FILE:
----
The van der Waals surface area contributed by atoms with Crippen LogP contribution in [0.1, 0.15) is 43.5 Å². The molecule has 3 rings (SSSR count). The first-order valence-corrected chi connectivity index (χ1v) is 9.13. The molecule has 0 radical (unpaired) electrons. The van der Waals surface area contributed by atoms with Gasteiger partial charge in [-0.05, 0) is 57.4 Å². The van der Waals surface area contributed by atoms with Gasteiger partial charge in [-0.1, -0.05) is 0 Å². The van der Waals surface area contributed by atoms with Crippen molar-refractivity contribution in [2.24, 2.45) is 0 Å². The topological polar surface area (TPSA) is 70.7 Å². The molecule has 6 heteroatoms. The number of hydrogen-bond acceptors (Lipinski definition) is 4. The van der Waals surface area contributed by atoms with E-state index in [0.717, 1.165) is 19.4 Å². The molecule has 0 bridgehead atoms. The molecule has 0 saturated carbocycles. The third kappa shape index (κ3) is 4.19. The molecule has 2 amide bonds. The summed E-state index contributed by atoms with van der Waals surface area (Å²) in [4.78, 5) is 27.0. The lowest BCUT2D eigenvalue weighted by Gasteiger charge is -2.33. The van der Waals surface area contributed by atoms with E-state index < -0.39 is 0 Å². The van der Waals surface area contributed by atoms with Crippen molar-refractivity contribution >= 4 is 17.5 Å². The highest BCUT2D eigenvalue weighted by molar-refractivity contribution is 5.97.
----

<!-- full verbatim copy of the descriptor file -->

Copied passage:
The van der Waals surface area contributed by atoms with Crippen LogP contribution in [0.1, 0.15) is 43.5 Å². The molecule has 3 rings (SSSR count). The first-order valence-corrected chi connectivity index (χ1v) is 9.13. The molecule has 0 radical (unpaired) electrons. The van der Waals surface area contributed by atoms with Gasteiger partial charge in [-0.05, 0) is 57.4 Å². The van der Waals surface area contributed by atoms with Gasteiger partial charge in [-0.1, -0.05) is 0 Å². The van der Waals surface area contributed by atoms with Crippen molar-refractivity contribution in [2.24, 2.45) is 0 Å². The topological polar surface area (TPSA) is 70.7 Å². The molecule has 6 heteroatoms. The number of hydrogen-bond acceptors (Lipinski definition) is 4. The van der Waals surface area contributed by atoms with E-state index in [0.717, 1.165) is 19.4 Å². The molecule has 0 bridgehead atoms. The molecule has 0 saturated carbocycles. The third kappa shape index (κ3) is 4.19. The molecule has 2 amide bonds. The summed E-state index contributed by atoms with van der Waals surface area (Å²) in [4.78, 5) is 27.0. The lowest BCUT2D eigenvalue weighted by Gasteiger charge is -2.33. The van der Waals surface area contributed by atoms with E-state index < -0.39 is 0 Å². The van der Waals surface area contributed by atoms with Crippen molar-refractivity contribution >= 4 is 17.5 Å². The highest BCUT2D eigenvalue weighted by molar-refractivity contribution is 5.97.